Retirement services offers solutions, resources for Soldiers, veterans, retirees, spouses
Linda A. Battle, center, chief, Soldier for Life Retirement Services Office, is flanked by colleagues Ashley Austin, left, and Ketsia Cordova at the Soldier Support Center recently. Battle said the staff is resolved to support Soldiers, veterans, retirees and spouses in various ways to include helping with pay-related issues and entitlements. Additionally, the SFL RSO is a one-stop shop when it comes to finding resources. Furthermore, Battle said she is the biggest fan of those serving and having served the nation, being a retiree herself. (photo by T. Anthony Bell) (Photo Credit: Terrance Bell) VIEW ORIGINAL

FORT GREGG-ADAMS, Va. – Linda A. Battle is always in the ready posture.

A contract administrator, the chief, Soldier for Life Retirement Services Office, cannot wait to grapple with issues and problems among many that might afflict Soldiers, retirees, veterans and their family members. There is a very simple reason for her advocacy.

“Serving the community of retirees and veterans is a passion for me because I am also a retiree,” she said.

Battle hung up her uniform at Fort Gregg-Adams in 2019 as a human resources specialist. She spent 26 years amongst the ranks, most of it in a customer service capacity, helping to guide Soldiers through the well-worn mazes of administrative and personnel matters.

“I have put myself on both sides of this desk,” she said from her office in the Soldier Support Center. “I’m on that side (pointing to the chair before her) when their retiring because I know what they’ve gone through or what they should be going through.

“On this side as a civilian, I know what they’re going through because service members always say, ‘I’ve never done this before.’ I always tell them, ‘You have never retired from the Army -- that I’m aware;’ my job is to make the transition process as smooth as silk.”

Battle’s job is to provide information and help resolve personnel and administrative matters following transition. Her work covers those bases and more.

“I can be their voice as well,” she said. “If there’s anything I can do to help as far as anything they’re needing (such as benefits, entitlements, etc.), I have the connections to reach out and get things done.”

Battle has proven she can get things done. Her final military position was CASCOM secretary of the general staff noncommissioned officer in charge. She was the ranking enlisted member responsible for managing the budget, travel, security, logistics and human resource functions for the commanding general and members of his staff.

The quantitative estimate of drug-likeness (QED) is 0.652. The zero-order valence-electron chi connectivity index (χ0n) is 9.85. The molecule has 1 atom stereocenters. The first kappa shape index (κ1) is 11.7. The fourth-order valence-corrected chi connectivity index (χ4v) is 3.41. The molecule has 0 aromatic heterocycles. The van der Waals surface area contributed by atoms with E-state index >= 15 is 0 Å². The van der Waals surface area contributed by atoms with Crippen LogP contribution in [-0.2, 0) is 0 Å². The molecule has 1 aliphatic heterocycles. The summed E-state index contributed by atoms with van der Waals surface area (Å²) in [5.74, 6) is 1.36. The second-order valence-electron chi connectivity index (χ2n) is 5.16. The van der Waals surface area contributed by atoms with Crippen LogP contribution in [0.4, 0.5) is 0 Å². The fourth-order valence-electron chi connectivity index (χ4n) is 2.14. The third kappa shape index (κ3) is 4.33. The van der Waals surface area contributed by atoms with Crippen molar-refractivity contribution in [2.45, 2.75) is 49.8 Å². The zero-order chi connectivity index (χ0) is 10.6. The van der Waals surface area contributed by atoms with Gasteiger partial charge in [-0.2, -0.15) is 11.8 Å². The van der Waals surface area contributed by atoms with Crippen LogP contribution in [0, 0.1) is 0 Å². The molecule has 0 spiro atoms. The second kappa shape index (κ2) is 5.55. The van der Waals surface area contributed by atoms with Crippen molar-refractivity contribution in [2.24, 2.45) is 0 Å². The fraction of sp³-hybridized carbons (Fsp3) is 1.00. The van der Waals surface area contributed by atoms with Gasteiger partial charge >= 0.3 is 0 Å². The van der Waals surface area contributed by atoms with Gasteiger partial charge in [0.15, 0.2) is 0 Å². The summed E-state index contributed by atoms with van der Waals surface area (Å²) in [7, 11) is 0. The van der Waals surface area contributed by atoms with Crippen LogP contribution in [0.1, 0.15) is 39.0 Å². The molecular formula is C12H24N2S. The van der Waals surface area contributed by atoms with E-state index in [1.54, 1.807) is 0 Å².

In being the voice of retirees, Battle is supported by the Retired Soldier Council, which advocates for retirees at the local and national levels. The RSC is vital to the interests of all retirees, said Battle, but especially senior veterans, who often think they are overlooked.

“A lot of times when they retire, they feel like no one thinks about them, but my mission is to continue to give them information they need,” she said.

Battle said retirement-related information is shared via the Echo, an official Army-wide newsletter published on a quarterly basis. SFL RSO also produces an annual newsletter tailored to local interests. It is due to hit the streets soon.

“The 2023 issue should be published this month,” said Battle. “Once we publish, we will provide access to those who don’t have Internet access. So, if they called or reached out, we would print an issue and mail it to make sure information gets out to them.”

The annual Retirement Appreciation Day will likely be the top story in the pending issue. The RAD can be described as a retiree open house featuring health screenings, benefit seminars and more.

This year’s RAD is scheduled for Sept. 30, 8 a.m. - 12 noon, at the Soldier Support Center.

The SFL RSO hours are 7:30 a.m. – 4:30 p.m., Monday-Friday.

For more information, call 804-734-6973/7345 or visit